In Tamil Nadu, entrance tests were introduced in 1985 for professional courses mainly medical, engineering, agricultural and veterinary studies under the premise that standard candidates would get the opportunity to pursue the higher education. Dravidar Kazhagam opposed the introduction of entrance tests from the beginning itself, stating with evidence the premise of ‘standard’ was wrong. When the pattern of candidates selected through entrance tests was analysed by the authority, the premise of ‘standard’ was proved wrong. In 2004, entrance tests were abolished in the State, the execution of which could not withstand in the court of law. Again in 2007, an exclusive enactment was made in the State, which obtained the due assent of President. When the Act was challenged, the apex court upheld the validity of the Act, abolishing entrance tests.
In 2010, on the initiatives taken by the Medical Council of India (MCI) and Dental Council of India (DCI) entrance tests were introduced for the admissions to M.B.B.S and B.D.S courses and post graduate courses. When it was disputed in the court of law, the apex court clearly spelt out the MCI and DCI have only advisory role and they do not have any power in interfering with the admission processes, meant for medical courses.
The Centre had acted on behalf of MCI and DCI by introducing NEET for the year 2016, compulsory for all the States. But many states, including Tamil Nadu opposed NEET. Reckoning the stiff opposition, the Centre promulgated an ordinance at the last moment, to exempt the States which opposed NEET for the year 2016 alone.
Medical admissions were made in 2016 based on the marks secured by the applicants in their +2 examinations alone in Tamil Nadu. The pattern of selection reflected the dispensation of Social Justice by due admission of students hailing from different communities of the society. Out of the total seats of 884 seats, available for M.B.B.S under the direct purview of the State Government, meant for open competition, the pattern of selection of candidates for admission into the seats under open competition is:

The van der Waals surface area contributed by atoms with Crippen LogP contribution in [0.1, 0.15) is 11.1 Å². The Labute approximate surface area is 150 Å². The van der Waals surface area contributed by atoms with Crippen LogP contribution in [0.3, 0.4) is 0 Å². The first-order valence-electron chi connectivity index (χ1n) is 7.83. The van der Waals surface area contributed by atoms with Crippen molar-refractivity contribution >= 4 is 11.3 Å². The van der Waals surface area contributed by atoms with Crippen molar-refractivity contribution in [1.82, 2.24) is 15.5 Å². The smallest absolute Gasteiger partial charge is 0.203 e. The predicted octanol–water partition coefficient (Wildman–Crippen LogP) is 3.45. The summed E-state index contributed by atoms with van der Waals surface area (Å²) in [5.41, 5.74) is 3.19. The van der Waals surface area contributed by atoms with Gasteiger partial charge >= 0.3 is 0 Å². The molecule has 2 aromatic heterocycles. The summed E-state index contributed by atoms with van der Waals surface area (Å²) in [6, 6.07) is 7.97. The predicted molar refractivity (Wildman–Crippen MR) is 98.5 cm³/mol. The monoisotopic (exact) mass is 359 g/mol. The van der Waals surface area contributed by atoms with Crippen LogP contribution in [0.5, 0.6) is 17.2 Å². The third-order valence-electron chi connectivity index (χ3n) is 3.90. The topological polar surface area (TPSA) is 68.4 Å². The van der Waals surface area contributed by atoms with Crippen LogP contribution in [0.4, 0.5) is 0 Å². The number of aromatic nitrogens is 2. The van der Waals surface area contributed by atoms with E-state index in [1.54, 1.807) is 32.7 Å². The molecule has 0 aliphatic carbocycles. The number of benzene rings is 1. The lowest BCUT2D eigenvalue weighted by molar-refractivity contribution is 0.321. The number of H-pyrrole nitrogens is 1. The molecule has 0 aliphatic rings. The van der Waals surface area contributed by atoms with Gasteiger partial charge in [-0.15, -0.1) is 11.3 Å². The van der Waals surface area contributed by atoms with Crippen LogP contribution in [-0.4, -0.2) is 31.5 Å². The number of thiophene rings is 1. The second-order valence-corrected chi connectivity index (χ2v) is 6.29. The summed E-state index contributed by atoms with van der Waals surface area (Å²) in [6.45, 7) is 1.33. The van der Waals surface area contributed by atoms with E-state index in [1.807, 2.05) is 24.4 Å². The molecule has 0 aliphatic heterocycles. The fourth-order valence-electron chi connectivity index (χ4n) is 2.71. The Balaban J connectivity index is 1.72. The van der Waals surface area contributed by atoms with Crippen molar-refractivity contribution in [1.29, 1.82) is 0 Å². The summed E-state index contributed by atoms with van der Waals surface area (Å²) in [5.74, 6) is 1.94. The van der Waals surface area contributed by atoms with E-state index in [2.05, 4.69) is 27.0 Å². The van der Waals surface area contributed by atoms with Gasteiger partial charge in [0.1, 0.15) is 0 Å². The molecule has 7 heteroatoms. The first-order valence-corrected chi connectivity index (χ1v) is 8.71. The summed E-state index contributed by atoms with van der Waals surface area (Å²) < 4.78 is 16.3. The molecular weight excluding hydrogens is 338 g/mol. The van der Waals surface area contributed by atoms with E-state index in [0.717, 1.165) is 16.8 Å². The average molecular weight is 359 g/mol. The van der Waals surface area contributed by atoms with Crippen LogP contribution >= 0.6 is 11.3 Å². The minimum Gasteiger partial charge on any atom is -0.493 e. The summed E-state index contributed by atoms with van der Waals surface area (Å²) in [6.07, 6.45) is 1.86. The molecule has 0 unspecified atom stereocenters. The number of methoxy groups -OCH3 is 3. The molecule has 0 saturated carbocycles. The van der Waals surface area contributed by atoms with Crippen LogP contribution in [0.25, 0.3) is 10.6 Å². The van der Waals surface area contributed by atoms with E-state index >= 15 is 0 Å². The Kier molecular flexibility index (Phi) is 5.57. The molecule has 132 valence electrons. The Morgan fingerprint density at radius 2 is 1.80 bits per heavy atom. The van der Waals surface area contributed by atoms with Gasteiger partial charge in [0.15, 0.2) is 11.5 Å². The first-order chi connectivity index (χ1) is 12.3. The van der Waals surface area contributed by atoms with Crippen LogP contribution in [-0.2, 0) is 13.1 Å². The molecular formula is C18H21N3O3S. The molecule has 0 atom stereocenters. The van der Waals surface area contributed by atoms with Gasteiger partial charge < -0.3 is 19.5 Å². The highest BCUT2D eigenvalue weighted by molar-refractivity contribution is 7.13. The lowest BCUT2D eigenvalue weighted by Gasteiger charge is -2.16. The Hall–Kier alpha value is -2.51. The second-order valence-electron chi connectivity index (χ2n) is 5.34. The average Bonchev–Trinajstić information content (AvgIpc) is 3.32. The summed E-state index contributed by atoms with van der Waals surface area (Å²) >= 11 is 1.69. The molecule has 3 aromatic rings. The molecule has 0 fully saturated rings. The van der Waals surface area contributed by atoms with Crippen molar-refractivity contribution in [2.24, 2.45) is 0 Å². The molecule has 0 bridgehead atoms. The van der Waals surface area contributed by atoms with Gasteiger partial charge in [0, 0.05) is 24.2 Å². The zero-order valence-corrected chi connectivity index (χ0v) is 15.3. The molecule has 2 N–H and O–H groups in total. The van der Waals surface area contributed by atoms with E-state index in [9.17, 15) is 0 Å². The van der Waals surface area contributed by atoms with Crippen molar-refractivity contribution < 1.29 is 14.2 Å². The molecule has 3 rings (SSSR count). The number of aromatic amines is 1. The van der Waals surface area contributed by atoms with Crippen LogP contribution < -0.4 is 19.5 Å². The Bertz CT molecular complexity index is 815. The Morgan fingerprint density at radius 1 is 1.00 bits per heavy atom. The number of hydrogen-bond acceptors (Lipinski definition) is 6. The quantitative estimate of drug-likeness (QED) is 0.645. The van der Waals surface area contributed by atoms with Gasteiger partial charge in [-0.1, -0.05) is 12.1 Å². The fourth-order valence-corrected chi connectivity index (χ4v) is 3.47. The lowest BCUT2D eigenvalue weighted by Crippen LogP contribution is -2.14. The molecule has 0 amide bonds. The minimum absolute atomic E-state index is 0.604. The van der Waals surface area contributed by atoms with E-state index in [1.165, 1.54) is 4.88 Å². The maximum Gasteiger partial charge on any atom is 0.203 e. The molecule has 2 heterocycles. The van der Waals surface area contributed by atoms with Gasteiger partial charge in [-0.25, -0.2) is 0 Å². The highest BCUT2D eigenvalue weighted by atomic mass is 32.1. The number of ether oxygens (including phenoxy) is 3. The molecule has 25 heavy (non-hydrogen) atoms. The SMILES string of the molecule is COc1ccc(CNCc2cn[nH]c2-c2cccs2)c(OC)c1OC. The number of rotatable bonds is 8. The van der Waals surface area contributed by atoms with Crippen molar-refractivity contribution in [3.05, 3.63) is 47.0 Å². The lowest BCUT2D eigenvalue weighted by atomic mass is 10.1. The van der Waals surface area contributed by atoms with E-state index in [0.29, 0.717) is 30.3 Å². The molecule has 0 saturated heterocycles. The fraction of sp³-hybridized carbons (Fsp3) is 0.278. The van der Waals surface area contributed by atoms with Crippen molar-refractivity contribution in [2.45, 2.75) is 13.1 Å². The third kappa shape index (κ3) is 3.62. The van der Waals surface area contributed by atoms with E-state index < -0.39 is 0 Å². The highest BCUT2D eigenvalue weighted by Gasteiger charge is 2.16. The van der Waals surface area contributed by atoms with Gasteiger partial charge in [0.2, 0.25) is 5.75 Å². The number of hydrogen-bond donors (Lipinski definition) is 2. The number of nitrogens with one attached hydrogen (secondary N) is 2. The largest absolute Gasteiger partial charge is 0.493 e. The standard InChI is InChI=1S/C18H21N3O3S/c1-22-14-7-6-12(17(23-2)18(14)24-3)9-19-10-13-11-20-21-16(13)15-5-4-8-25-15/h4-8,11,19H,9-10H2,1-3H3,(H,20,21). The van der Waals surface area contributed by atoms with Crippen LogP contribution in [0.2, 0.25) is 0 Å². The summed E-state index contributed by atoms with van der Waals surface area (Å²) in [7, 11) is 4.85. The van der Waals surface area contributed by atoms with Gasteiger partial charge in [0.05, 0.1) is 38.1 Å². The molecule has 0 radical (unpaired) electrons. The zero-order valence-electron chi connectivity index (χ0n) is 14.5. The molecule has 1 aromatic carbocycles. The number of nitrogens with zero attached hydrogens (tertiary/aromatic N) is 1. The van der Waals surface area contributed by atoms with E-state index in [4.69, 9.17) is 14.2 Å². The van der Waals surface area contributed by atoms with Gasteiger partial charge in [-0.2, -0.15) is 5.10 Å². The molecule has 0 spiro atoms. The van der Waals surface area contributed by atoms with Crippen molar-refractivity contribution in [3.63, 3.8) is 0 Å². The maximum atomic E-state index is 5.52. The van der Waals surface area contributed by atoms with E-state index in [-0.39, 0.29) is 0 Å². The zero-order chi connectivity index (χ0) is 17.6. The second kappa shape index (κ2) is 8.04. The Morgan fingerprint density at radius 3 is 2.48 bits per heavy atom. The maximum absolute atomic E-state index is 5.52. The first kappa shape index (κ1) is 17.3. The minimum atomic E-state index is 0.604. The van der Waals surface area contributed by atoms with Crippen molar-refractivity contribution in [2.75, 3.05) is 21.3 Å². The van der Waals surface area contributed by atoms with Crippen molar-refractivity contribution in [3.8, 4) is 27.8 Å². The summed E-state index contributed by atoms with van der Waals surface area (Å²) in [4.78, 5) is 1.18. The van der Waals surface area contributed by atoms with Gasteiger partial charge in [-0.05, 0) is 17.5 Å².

Backward Classes: 599
Most Backward Classes: 159
Scheduled Castes: 23
Scheduled Tribes: 1
Forward Castes: 68
What better dispensation of Social Justice is possible than this, which was effected with the marks secured by the candidates in the pre requisite course and not through NEET?
Ours is the country of cultural pluralism and linguistic diversity, the influence of which would be reflected in socio, political and economic aspects. Each State is characterised with distinct features on these areas. In education sector also such diversity prevails. Any developmental initiatives without respecting these identities will not lead to progress. India is the Union of States; it is not unitary. Any attempt towards unitary system will weaken the fabric of integrity of the country. In a country of multi religions, patronising one religion will not serve the purpose. Bringing out unitary developmental policy will not create the resource scarce States to prosper. The same approach is applicable for education system also. A common education system is not possible in our country. So are the common tests for admission into educational institutions. When the learning system and social background are not common for all, common selection for the whole of the country will result in confusion, leading to chaos. ‘Unity’ must be the code word and not the ‘Uniformity’, for national integration.
In respect of the maintaining standards in the examinations, only the University is empowered to frame the questions and conduct the examinations. No other advisory bodies like Medical Council of India or Dental Council of India can substitute that role. In Tamil Nadu, only the M.G.R. Medical University is empowered to conduct examinations in respect of medical examinations for admission to post graduate courses. Similarly the Tamil Nadu State Board of School Education is empowered to conduct examinations for +2 examinations and the admission to undergraduate medical courses must be based on the marks, secured in the +2 examinations. Since major students in Tamil Nadu have studied under State Board of Secondary Education, the pre requisite course viz. + 2 examination marks must alone be reckoned and not the entrance test marks viz. NEET, conducted by Central Board of Secondary Education under CBSE syllabus. How can the NEET, conducted under the syllabus of CBSE (not even 2 percent of Tamil Nadu students study in it) be forced on the students who have studied under the State Board and who have aspired for admission into medical course? Since ‘Education’ comes under ‘Concurrent List’, the State is equally empowered to decide on education sector which comes under its direct purview. The unilateral decision to impose NEET on States is the challenge to the federal structure of Indian Constitution.
Legislative means for the decision taken by Tamil Nadu to distance NEET is an exercise to sustain the State power. The Bill to exempt TN from NEET has to be recognised duly by the Centre to complete the required formalities. Delaying it further will create unnecessary hardships for the students, whose uprising was already proved through impromptu agitation launched for ‘Jallikattu’.
The Centre has to be serious about it and must act swiftly.
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